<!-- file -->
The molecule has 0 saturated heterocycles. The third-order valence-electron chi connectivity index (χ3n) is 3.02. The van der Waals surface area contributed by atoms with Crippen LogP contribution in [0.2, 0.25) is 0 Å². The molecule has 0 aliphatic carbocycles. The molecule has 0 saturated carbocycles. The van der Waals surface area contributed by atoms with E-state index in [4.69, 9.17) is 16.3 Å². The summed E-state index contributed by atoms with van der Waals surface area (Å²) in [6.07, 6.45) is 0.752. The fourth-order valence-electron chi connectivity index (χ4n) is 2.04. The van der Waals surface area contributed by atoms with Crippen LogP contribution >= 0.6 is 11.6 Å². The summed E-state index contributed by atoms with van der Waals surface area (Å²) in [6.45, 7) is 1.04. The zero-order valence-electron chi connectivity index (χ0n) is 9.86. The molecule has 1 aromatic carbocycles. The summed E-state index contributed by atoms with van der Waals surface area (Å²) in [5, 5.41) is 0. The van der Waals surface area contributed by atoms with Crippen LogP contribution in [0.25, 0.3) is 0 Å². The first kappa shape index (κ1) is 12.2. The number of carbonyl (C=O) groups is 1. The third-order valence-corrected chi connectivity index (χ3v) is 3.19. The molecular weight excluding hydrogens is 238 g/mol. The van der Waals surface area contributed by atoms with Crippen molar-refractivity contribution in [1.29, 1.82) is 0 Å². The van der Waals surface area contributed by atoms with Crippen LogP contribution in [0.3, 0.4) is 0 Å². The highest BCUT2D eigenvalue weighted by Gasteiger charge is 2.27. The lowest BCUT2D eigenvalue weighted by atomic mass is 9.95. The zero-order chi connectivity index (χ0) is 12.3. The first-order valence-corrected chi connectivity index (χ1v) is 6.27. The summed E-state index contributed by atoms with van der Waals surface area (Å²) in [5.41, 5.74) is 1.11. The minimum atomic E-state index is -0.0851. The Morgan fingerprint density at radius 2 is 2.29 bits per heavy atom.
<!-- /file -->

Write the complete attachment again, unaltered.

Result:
The molecule has 0 saturated heterocycles. The third-order valence-electron chi connectivity index (χ3n) is 3.02. The van der Waals surface area contributed by atoms with Crippen LogP contribution in [0.2, 0.25) is 0 Å². The molecule has 0 aliphatic carbocycles. The molecule has 0 saturated carbocycles. The van der Waals surface area contributed by atoms with E-state index in [4.69, 9.17) is 16.3 Å². The summed E-state index contributed by atoms with van der Waals surface area (Å²) in [6.07, 6.45) is 0.752. The fourth-order valence-electron chi connectivity index (χ4n) is 2.04. The van der Waals surface area contributed by atoms with Crippen LogP contribution >= 0.6 is 11.6 Å². The summed E-state index contributed by atoms with van der Waals surface area (Å²) in [6.45, 7) is 1.04. The zero-order valence-electron chi connectivity index (χ0n) is 9.86. The molecule has 1 aromatic carbocycles. The summed E-state index contributed by atoms with van der Waals surface area (Å²) in [5, 5.41) is 0. The van der Waals surface area contributed by atoms with Crippen LogP contribution in [0.25, 0.3) is 0 Å². The first kappa shape index (κ1) is 12.2. The number of carbonyl (C=O) groups is 1. The third-order valence-corrected chi connectivity index (χ3v) is 3.19. The molecular weight excluding hydrogens is 238 g/mol. The van der Waals surface area contributed by atoms with Crippen molar-refractivity contribution in [1.29, 1.82) is 0 Å². The van der Waals surface area contributed by atoms with Crippen LogP contribution in [0.3, 0.4) is 0 Å². The highest BCUT2D eigenvalue weighted by Gasteiger charge is 2.27. The lowest BCUT2D eigenvalue weighted by atomic mass is 9.95. The zero-order chi connectivity index (χ0) is 12.3. The first-order valence-corrected chi connectivity index (χ1v) is 6.27. The summed E-state index contributed by atoms with van der Waals surface area (Å²) in [5.41, 5.74) is 1.11. The minimum atomic E-state index is -0.0851. The Morgan fingerprint density at radius 2 is 2.29 bits per heavy atom.